Speed's test was originally designed to assess for pathology of the long head of biceps in its groove but has also been utilised in the assessment for SLAP lesions.
The patient's elbow is extended, forearm supinated and the humerus elevated to 60°. The examiner resists humeral forward flexion.
Pain located to bicipital groove. This is commonly interpreted as suggestive of inflammation or lesions related to the long head of biceps or biceps/labral complex.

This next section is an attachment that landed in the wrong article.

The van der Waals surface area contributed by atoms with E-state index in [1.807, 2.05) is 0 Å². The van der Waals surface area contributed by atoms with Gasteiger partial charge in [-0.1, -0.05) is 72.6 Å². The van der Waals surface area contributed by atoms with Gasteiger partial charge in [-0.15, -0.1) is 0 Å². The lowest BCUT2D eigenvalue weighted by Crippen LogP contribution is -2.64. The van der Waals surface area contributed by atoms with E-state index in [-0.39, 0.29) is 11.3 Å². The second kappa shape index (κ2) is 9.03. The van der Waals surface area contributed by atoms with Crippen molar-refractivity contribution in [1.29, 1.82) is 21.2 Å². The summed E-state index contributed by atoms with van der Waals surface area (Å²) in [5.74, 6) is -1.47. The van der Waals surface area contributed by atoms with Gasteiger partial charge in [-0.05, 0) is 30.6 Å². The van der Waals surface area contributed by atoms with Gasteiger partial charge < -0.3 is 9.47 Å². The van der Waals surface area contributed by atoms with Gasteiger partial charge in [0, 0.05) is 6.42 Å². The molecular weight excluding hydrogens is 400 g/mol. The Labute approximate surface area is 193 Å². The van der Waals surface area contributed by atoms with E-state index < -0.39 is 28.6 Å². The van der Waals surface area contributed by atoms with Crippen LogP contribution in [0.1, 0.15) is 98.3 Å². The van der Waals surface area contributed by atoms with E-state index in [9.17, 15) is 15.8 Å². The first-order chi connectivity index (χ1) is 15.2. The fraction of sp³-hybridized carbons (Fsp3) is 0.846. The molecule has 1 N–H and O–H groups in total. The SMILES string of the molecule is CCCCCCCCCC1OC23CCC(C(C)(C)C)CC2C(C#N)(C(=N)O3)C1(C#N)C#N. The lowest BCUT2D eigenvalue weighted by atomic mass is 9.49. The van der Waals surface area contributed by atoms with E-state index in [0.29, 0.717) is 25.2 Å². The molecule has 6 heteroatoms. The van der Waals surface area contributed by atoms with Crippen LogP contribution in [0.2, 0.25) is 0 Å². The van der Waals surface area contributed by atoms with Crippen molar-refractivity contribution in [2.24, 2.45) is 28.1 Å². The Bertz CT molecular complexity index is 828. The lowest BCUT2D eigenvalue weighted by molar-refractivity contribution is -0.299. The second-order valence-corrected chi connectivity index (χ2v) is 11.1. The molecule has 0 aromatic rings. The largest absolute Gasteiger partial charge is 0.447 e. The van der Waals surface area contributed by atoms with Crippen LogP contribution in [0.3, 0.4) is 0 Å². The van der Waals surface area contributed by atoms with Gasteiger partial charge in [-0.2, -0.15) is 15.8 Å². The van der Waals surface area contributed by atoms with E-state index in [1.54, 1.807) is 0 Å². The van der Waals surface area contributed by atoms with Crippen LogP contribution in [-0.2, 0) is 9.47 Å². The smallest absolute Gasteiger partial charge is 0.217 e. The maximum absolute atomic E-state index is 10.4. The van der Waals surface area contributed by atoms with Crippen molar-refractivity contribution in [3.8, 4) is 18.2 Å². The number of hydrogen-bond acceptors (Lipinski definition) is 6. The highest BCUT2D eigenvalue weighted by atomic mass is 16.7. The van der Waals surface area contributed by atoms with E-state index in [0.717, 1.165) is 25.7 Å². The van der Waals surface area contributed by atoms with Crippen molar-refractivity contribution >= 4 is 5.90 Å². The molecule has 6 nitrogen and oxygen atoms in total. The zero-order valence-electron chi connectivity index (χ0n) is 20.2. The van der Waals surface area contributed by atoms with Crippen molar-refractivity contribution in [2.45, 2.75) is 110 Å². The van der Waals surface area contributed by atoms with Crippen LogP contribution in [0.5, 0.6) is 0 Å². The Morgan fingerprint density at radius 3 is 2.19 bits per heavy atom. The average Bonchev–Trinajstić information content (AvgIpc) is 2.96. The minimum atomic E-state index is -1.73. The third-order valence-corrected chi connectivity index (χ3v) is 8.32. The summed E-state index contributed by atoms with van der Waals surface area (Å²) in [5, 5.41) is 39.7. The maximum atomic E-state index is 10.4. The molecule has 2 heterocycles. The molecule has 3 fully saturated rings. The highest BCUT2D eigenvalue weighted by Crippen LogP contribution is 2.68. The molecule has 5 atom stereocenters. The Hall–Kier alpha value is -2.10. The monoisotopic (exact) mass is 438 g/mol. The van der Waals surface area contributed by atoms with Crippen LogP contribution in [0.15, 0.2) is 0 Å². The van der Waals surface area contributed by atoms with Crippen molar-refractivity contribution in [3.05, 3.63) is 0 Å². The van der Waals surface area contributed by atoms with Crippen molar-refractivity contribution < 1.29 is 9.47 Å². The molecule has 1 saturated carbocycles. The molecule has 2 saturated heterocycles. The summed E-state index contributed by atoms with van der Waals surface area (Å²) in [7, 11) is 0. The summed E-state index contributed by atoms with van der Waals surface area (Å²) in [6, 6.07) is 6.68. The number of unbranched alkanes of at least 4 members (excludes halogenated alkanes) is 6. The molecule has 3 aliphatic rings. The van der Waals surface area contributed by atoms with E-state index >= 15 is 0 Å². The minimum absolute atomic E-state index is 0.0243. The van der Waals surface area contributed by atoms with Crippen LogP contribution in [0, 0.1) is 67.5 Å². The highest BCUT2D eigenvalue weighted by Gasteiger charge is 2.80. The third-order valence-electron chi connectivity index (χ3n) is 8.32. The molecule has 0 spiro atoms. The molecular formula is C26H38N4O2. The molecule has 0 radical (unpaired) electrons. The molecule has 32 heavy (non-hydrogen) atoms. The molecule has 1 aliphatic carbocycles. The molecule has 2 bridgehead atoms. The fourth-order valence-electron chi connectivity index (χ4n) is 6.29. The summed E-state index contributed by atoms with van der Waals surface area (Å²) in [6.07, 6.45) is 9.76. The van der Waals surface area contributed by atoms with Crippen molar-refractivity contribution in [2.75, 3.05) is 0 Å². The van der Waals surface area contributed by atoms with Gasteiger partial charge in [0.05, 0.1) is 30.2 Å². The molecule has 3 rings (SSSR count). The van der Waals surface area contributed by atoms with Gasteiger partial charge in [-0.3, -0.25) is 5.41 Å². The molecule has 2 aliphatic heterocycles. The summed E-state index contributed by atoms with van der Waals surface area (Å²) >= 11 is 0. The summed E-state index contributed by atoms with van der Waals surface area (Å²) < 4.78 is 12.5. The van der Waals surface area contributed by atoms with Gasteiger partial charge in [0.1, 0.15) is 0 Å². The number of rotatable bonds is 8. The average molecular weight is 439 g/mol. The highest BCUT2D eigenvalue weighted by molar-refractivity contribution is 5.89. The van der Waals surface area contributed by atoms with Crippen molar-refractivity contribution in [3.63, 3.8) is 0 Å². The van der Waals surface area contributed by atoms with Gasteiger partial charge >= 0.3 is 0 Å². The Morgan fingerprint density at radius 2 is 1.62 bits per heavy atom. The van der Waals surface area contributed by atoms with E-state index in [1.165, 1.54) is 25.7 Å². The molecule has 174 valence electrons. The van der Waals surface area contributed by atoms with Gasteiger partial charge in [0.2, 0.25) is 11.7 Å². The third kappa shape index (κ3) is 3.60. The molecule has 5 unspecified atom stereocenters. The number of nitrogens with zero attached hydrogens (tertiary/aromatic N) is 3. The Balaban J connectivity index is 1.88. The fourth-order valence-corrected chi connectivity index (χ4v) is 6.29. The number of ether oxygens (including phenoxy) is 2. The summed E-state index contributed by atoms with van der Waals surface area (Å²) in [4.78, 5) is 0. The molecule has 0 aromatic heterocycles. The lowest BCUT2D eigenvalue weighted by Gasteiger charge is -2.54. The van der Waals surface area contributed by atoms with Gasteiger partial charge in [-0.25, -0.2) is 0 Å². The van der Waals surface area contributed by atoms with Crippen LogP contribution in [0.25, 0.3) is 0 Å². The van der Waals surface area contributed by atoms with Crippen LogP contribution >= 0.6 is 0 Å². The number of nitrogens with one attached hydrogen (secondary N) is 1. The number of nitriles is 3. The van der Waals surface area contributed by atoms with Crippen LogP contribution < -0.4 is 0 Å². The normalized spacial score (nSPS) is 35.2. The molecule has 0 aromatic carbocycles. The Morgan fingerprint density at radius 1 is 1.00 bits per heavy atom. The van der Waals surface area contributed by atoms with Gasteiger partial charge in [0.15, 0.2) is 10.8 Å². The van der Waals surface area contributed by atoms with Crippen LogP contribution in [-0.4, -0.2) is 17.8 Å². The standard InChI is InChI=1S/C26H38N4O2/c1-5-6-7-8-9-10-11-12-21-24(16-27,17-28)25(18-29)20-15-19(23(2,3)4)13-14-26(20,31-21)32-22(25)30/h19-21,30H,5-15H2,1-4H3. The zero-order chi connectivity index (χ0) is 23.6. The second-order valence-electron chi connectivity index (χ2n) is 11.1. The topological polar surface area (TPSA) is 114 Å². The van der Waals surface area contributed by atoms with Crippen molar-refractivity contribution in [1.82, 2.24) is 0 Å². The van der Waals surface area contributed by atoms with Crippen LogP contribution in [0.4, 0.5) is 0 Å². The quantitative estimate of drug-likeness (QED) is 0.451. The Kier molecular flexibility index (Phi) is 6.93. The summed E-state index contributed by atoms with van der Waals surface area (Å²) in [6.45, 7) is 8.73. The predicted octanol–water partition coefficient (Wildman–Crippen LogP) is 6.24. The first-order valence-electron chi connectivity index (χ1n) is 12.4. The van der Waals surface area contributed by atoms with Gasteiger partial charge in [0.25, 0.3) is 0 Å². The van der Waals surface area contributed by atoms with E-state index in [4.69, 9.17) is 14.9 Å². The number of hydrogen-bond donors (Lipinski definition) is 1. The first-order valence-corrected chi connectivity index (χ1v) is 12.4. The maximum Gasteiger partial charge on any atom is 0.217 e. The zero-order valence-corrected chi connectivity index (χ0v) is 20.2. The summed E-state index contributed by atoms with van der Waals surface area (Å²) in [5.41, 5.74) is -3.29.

Bennett's prospective study of all patients who presented with shoulder pain between Oct 1 sI 1994 - February 28 1995 correlated the clinical results of the Speed's test with biceps/labral pathology by direct arthroscopic visualisation.
46 shoulders in 45 patients were operated on during this time. Speed's test was positive in 40 shoulders. Biceps/labral pathology was present in 10 of these patients.
He concluded that the Speed's test is a non-specific but sensitive test for macroscopic biceps/labral pathology. However it is positive with a various number of other shoulder pathologies.